The book also pays tribute to some of the music of that era—REM’s “Country Feedback” gets some serious airplay. Was that something that you researched?
I did get weirdly fixated on making sure the dates of when music came out were right. I don’t know if you know this but you can look up the Wikipedia page for 1992, and see major things that happened in 1992, so I spent a bunch of time on that Wikipedia page. That was my research! But the music and fashion was really about my own recall of that time. I’m 38, so I’m the same age as Julia. That’s the most autobiographical aspect of it, in a way.
You’re also a musician, having played guitar in post-punk band Erase Errata for several years. Do music and writing cross-pollinate as artistic endeavors for you?
I have done some writing that really engages directly with being on tour or talks about different musicians that I’m interested in, and those kinds of things, more on a content level. But I think that also—and it may be pretentious to talk about it like this—but formally or structurally the way that I think about songs, whether they are songs I’m playing on guitar or songs I listen to, really resonates with how I think about structure and form in fiction. A friend of mine the other day told me that the pacing of the book Dryland reminded him of Gang of Four’s record Entertainment, which was the biggest compliment anyone could have given me! And it made sense to me. I like songs that are catchy but not necessarily conventional pop songs, that have a little noise thrown in, or have a structure that’s really repetitive. And I like plot but I don’t necessarily like a conventional plot arc, and I like realism but I want to also feel a little distance. That’s similar to how I feel about music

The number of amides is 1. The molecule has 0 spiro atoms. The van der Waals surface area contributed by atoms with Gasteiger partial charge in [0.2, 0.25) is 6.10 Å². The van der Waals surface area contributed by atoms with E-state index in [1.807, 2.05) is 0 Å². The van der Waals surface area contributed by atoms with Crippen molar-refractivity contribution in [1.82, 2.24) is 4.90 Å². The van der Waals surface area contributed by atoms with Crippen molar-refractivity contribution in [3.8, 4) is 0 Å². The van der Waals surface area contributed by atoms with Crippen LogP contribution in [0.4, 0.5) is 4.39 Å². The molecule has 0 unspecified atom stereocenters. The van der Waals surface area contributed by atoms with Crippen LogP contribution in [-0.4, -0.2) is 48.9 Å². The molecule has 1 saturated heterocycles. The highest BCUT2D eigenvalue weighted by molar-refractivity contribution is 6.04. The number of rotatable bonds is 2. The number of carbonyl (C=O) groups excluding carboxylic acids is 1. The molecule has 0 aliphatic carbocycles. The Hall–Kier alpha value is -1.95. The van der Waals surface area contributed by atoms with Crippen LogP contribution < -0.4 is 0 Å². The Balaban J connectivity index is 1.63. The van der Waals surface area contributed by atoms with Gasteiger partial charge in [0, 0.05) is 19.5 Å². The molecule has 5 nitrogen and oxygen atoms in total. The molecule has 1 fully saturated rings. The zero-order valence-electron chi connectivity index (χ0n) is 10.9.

Sometimes if I’m trying to figure out what needs to happen in a scene, I’ll try to step back from it and hear it as if it were a song and think of what I would want, what tone needs to happen next. I don’t know if I can describe it more specifically than that, but if I can listen to it, it'll help me to know what note needs to be hit, or if it needs to pause.
You moved from New York to Portland four years ago. Has Portland facilitated your writing?
Yes. I think it has in part because it’s easier to stay home here, and that sounds like that’s saying something negative about the city, but it’s more that there’s a culture here of it being okay to stay home, in a way that in New York it’s totally not okay.
I came here with my writing community pretty firmly established in terms of the people that I share work with, who are my readers, the contemporaries I’m most invested in, but mostly they’re not here. But there are actually are a lot of people around here that I’ve connected with about writing in ways that aren’t so much about exchanging work but about talking about “What was your process of trying to get your book published?” or about helping set up readings, or more big picture stuff because there are so many people who are involved in creative endeavors here. So in a way my artistic community is not necessarily here, but I feel good about my writing work community here.
Your book has tapped into a wave of nostalgia for a Portland that is fast disappearing. Does it feel strange to have found yourself in that conversation, given how recently you arrived here?
Yeah, it does feel weird. But I think there’s nostalgia in that very rose -colored, apolitical form, and then there’s “Let’s look at how the city’s changed and how that’s affected people for better or for worse.” And it’s not like this is an overtly political book at all, but if anything I would want my contribution to be able to have those conversations too.
Sara Jaffe's novel Drylands is published by Tin House Books.
She launches the book with a reading at Powell's on September 2.